MINNEAPOLIS (WCCO) — Minneapolis police believe all of their planning will pay off when Super Bowl LII comes to town.
Chief Medaria Arradondo shared some of those plans Thursday with the city’s Public Safety and Emergency Management Committee.
Police will have a lot of help in securing the area in and around U.S Bank Stadium. Although there will be a federal, state and local law enforcement presence throughout the 10-day event, Minneapolis Police is the lead agency.
They are ultimately responsible for the safety of all, and it’s something MPD does not take lightly.
“We’ve been at it for literally two years,” Arradondo said.
He said law enforcement agencies from 60 cities — from Ely to Rochester — have been trained and are ready to help secure the city for the Super Bowl.
“We certainly got some examples from the previous city, certainly Houston last year,” Arradondo said.
Houston had 5,000 officers to keep the peace in 2017. Minneapolis does not have that many sworn officers, so Gov. Mark Dayton and Mayor Jacob Frey are calling on citizen soldiers to help.
“These soldiers will be in a … non-law enforcement capacity,” Arradondo said. “Most of the folks will probably not see them. They will be in a very contained, stationary post. They will not be marching around Hennepin [Avenue] or First Avenue, or Nicollet Mall for that matter.”
This is a 24-hour operation beginning Jan. 26 and ending Feb. 4. The guard will be used to protect “assets” overnight.
A federal coordinator will help make sure the federal resources are used wisely, and Homeland Security is in town as well.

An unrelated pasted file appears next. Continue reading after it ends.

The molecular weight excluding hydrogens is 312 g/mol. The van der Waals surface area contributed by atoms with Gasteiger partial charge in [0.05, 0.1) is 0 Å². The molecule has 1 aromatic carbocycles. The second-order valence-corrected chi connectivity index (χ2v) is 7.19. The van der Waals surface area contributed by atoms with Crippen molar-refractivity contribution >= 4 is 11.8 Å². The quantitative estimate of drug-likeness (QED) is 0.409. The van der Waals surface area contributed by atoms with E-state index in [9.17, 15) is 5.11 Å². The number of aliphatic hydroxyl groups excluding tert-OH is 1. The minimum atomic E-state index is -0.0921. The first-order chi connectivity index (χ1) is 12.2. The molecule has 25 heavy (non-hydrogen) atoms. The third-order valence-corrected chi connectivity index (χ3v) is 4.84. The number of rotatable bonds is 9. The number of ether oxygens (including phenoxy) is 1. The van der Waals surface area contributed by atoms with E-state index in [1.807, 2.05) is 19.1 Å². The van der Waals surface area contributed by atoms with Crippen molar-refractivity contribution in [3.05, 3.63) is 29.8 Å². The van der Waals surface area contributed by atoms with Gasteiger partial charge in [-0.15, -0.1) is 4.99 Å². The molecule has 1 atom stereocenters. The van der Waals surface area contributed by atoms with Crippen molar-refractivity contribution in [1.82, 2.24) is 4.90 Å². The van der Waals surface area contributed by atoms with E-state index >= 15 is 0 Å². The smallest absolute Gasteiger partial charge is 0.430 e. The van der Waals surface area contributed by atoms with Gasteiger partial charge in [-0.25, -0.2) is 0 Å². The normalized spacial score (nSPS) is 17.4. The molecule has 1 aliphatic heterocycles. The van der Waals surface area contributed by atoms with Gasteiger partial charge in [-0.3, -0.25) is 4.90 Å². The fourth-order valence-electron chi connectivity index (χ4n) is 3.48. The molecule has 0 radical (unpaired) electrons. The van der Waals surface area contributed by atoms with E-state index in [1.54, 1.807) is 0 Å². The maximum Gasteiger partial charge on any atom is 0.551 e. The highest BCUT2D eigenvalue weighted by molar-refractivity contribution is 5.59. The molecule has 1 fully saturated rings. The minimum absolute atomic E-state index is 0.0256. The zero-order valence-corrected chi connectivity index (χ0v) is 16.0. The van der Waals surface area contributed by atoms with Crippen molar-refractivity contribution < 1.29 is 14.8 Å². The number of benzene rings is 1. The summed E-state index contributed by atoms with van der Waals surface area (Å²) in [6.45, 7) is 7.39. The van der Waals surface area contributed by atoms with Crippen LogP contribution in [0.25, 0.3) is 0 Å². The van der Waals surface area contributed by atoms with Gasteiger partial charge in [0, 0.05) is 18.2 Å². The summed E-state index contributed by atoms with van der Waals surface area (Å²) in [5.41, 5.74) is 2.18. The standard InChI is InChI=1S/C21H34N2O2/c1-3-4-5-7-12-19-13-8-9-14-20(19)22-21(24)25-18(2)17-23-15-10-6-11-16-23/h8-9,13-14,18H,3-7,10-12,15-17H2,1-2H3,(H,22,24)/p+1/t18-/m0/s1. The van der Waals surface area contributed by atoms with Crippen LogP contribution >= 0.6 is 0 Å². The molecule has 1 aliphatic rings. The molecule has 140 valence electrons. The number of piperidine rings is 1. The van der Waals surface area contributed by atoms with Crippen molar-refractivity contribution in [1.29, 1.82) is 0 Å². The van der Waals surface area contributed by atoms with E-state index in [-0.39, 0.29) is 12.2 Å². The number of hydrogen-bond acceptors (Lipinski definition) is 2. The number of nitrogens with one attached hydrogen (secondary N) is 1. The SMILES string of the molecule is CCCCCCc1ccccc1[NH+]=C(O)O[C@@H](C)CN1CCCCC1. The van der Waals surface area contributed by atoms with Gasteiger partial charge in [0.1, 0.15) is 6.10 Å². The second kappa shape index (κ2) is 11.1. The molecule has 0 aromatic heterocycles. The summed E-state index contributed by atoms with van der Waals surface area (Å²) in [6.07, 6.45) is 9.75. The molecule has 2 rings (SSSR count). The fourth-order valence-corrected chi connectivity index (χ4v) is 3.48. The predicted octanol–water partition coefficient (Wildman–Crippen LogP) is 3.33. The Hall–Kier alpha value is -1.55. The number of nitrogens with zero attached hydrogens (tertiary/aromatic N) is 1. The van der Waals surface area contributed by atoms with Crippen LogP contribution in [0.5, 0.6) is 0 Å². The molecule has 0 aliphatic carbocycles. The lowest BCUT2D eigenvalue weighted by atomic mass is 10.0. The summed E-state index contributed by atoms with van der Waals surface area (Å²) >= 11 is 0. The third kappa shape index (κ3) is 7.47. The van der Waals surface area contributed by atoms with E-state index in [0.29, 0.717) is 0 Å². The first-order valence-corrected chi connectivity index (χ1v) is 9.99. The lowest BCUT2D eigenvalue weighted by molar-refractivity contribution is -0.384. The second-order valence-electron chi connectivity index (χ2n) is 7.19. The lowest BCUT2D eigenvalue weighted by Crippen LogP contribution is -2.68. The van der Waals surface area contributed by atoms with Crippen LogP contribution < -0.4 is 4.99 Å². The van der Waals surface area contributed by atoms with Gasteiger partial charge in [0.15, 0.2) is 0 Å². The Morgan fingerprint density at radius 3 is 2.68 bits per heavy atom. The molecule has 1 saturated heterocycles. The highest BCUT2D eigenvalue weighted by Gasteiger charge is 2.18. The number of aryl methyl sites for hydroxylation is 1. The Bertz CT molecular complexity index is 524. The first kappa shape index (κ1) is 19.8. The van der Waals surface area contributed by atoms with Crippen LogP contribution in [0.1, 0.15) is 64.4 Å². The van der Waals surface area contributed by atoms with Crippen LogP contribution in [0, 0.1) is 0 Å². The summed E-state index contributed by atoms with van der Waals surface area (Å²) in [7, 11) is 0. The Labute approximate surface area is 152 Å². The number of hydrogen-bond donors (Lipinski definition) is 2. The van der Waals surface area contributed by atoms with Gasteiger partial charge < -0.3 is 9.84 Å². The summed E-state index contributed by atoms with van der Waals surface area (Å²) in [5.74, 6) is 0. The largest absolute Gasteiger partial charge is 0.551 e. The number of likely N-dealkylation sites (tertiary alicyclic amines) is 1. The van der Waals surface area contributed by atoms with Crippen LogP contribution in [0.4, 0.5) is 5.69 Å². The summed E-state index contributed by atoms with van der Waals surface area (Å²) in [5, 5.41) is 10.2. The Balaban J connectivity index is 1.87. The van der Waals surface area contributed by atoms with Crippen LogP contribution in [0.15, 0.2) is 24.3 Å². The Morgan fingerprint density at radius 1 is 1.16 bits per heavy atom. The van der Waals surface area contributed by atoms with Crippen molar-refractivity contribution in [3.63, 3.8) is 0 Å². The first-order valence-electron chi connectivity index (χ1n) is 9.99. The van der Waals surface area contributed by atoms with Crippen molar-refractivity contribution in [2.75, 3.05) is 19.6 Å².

Officers are also told to make sure Minneapolis residents, especially the homeless, have resources available.
“When you come across someone who may be … homeless, make sure they’re safe, make sure they’re warm,” Arradondo said.
Chief Arradondo says 911 service will not be impacted because all hands will be on deck. Vacations of essential city and police personnel have been cancelled.
“We want reports, we want tips, we want people to be our eyes and ears on the streets,” said Sgt. Grant Snyder of MPD’s Human Trafficking Team.
MPD is looking for the public’s help in spotting and reporting human trafficking. Many of its community partners have been trained — from cab drivers to people in the service industry — to help safeguard the most vulnerable in our community.
Arradondo said the one thing that keeps him awake at night about securing the city for Super Bowl Sunday is the unknown.
He says you can have the best of plans and resources, but it is the unknown that is concerning.
His concern does not outweigh how confident he is that people will be safe and feel welcome.